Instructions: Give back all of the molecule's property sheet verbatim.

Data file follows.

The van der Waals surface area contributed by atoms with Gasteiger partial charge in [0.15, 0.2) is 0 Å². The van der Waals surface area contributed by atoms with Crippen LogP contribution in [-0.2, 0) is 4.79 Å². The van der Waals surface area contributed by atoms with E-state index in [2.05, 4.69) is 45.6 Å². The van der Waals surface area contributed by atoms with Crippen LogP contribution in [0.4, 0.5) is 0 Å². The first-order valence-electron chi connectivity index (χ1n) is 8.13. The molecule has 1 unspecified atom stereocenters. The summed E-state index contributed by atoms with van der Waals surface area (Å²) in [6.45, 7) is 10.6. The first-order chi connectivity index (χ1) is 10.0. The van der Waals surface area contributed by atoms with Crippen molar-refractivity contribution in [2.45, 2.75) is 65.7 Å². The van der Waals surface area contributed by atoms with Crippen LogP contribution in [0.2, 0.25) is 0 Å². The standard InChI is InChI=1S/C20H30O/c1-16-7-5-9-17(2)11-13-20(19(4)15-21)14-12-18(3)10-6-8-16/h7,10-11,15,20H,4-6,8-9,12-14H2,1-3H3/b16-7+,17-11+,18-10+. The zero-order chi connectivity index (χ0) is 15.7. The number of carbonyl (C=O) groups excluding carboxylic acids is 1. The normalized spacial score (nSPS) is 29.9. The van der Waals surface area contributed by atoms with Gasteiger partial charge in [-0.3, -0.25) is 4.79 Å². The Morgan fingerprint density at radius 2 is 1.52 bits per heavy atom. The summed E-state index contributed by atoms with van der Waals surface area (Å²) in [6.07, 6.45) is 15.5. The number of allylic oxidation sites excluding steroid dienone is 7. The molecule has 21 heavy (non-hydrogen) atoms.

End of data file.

The van der Waals surface area contributed by atoms with Gasteiger partial charge in [0.15, 0.2) is 0 Å². The van der Waals surface area contributed by atoms with Crippen LogP contribution in [-0.2, 0) is 4.79 Å². The van der Waals surface area contributed by atoms with E-state index in [2.05, 4.69) is 45.6 Å². The van der Waals surface area contributed by atoms with Crippen LogP contribution in [0.4, 0.5) is 0 Å². The first-order valence-electron chi connectivity index (χ1n) is 8.13. The molecule has 1 unspecified atom stereocenters. The summed E-state index contributed by atoms with van der Waals surface area (Å²) in [6.45, 7) is 10.6. The first-order chi connectivity index (χ1) is 10.0. The van der Waals surface area contributed by atoms with Crippen molar-refractivity contribution in [2.45, 2.75) is 65.7 Å². The van der Waals surface area contributed by atoms with Crippen LogP contribution in [0.2, 0.25) is 0 Å². The standard InChI is InChI=1S/C20H30O/c1-16-7-5-9-17(2)11-13-20(19(4)15-21)14-12-18(3)10-6-8-16/h7,10-11,15,20H,4-6,8-9,12-14H2,1-3H3/b16-7+,17-11+,18-10+. The zero-order chi connectivity index (χ0) is 15.7. The number of carbonyl (C=O) groups excluding carboxylic acids is 1. The normalized spacial score (nSPS) is 29.9. The van der Waals surface area contributed by atoms with Gasteiger partial charge in [-0.3, -0.25) is 4.79 Å². The Morgan fingerprint density at radius 2 is 1.52 bits per heavy atom. The summed E-state index contributed by atoms with van der Waals surface area (Å²) in [6.07, 6.45) is 15.5. The number of allylic oxidation sites excluding steroid dienone is 7. The molecule has 21 heavy (non-hydrogen) atoms.